Nurse: Doctor, this patient is a tough stick. I tried 3 times and I got nothing. Can you help?
Doctor: Sure! I’ll grab the linear ultrasound vessel finder and get that line in for you, thereby potentially saving this non-critically ill patient from an unnecessary central venous catheter (free pearl #1).
Nurse: Ok! Do you need the special longer IV angiocatheters?
Doctor: Why yes, I do. Because I always use the special longer IV angiocaths, as they have a much better chance of not coming out later (free pearl #2).
Then you realize: It has been a little while since you last did an ultrasound guided IV. So, you check out ultrasoundpodcast.com and watch these brief FOAM videos.
Now that you’re up to speed,
1. Name a few predictors of difficult peripheral IV access.
2. When deciding on a vein to use, which features are preferable?
e) combo of option a + option c
f) combo of option b + option c
g) combo of option a + option d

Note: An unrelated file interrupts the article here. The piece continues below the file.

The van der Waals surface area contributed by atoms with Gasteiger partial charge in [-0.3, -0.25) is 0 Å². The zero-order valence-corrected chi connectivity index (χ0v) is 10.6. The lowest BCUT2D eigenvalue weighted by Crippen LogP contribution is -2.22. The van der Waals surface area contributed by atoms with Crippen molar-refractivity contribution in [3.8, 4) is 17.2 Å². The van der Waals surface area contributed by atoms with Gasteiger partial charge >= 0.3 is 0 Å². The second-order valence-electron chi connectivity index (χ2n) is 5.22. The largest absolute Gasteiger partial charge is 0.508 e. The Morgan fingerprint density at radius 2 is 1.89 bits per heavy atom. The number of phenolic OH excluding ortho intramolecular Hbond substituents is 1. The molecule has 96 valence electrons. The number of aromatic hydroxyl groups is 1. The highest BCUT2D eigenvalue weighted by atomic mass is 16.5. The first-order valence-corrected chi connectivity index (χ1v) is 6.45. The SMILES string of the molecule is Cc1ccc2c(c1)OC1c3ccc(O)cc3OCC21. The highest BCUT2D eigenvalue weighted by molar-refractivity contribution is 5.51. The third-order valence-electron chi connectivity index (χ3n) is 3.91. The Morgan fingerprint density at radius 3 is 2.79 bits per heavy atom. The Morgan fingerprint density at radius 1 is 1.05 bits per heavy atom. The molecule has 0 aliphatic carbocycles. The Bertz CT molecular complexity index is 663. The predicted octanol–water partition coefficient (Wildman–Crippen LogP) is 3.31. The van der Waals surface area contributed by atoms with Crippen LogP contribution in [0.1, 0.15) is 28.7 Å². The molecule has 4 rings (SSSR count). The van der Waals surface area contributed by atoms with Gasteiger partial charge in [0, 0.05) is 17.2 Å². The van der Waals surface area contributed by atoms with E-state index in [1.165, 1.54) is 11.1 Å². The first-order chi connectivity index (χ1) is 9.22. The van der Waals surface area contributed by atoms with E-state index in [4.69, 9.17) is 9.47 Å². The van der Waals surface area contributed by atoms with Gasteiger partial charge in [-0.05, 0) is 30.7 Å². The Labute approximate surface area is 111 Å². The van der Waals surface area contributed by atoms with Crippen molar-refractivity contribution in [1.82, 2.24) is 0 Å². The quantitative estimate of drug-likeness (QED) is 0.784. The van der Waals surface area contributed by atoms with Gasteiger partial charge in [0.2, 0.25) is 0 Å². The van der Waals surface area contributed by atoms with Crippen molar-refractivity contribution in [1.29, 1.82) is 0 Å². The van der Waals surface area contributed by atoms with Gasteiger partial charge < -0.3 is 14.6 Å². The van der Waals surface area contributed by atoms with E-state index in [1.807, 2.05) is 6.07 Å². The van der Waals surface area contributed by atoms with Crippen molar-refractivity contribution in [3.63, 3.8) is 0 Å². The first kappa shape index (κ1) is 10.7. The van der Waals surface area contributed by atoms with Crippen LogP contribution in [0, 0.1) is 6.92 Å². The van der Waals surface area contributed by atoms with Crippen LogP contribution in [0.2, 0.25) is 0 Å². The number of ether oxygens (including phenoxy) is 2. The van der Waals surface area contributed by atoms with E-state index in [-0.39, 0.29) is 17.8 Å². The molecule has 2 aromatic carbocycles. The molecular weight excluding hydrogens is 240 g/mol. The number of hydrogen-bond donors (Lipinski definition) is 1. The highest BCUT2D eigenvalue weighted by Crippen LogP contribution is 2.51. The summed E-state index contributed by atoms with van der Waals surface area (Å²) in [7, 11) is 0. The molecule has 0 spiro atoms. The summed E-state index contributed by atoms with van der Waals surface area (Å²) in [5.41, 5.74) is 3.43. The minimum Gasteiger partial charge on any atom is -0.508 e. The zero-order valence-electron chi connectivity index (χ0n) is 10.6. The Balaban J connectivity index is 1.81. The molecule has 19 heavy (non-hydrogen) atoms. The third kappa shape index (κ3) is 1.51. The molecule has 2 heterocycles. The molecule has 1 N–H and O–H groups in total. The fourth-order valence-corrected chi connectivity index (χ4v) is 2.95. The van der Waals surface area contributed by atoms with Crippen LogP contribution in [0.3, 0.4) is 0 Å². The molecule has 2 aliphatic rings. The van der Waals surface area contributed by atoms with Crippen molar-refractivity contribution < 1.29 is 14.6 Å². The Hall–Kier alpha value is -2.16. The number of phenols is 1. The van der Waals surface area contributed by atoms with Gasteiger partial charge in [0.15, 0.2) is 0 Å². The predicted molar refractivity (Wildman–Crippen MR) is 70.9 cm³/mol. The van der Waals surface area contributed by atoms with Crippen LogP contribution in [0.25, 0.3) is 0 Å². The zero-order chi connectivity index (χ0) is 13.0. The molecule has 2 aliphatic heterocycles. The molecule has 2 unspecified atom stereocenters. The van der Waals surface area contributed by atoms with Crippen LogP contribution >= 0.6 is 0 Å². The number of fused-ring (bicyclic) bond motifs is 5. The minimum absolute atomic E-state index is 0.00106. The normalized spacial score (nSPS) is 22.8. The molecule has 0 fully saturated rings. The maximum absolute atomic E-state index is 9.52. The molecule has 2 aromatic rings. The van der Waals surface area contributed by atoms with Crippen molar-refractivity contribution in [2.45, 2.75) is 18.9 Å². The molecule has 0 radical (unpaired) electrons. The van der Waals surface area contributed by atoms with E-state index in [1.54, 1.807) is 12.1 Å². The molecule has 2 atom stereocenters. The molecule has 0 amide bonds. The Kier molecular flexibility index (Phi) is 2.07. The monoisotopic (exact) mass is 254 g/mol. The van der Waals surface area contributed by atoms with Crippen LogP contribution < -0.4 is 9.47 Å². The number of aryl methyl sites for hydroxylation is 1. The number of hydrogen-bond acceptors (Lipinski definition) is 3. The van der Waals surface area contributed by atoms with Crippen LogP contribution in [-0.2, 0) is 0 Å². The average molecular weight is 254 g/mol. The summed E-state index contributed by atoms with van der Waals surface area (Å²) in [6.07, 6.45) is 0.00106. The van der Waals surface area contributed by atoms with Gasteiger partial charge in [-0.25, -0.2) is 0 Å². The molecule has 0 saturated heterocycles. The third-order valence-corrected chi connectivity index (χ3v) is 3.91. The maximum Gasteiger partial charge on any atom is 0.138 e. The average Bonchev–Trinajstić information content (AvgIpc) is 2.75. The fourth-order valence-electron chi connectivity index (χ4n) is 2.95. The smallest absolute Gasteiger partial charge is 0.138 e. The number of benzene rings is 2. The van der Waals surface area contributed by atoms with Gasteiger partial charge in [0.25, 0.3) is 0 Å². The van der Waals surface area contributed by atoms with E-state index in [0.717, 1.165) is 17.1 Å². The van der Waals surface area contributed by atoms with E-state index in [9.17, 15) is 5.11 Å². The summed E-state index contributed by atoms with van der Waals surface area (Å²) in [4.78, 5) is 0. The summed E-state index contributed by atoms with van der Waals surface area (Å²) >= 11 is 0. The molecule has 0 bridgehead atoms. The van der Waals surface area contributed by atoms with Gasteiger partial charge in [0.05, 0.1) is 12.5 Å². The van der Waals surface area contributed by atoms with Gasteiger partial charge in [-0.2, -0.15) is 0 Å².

h) combo of option b + option d
3. What is the likelihood that an ultrasound-guided IV will survive even a few hours if the vein is >1.2cm deep?
Question 1: obese, chronically ill, vasculopathy, IV-drug user.
Question 2: For best results, try shallow and distal (that was option f).
Question 3: 29%. That’s right. Deeper veins are associated with higher failure rates. Think “Deep trouble!” Don’t feel bad if your line fails unless you had better options. Thus, when choosing a vein, think: location, location, location! (and size too).
Shokoohi et al. Ultrasound-Guided Peripheral Intravenous Access Program Is Associated With a Marked Reduction in Central Venous Catheter Use in Noncritically Ill Emergency Department Patients. Annals of Emergency Medicine. 2012.
Fields et al. The effect of vessel depth, diameter, and location, on ultrasound-guided peripheral intravenous catheter longevity. American Journal of Emergency Medicine. 2012.
Emergency Nurses Association: http://www.ena.org/practice-research/research/CPG/Documents/DifficultIVAccessSynopsis.pdf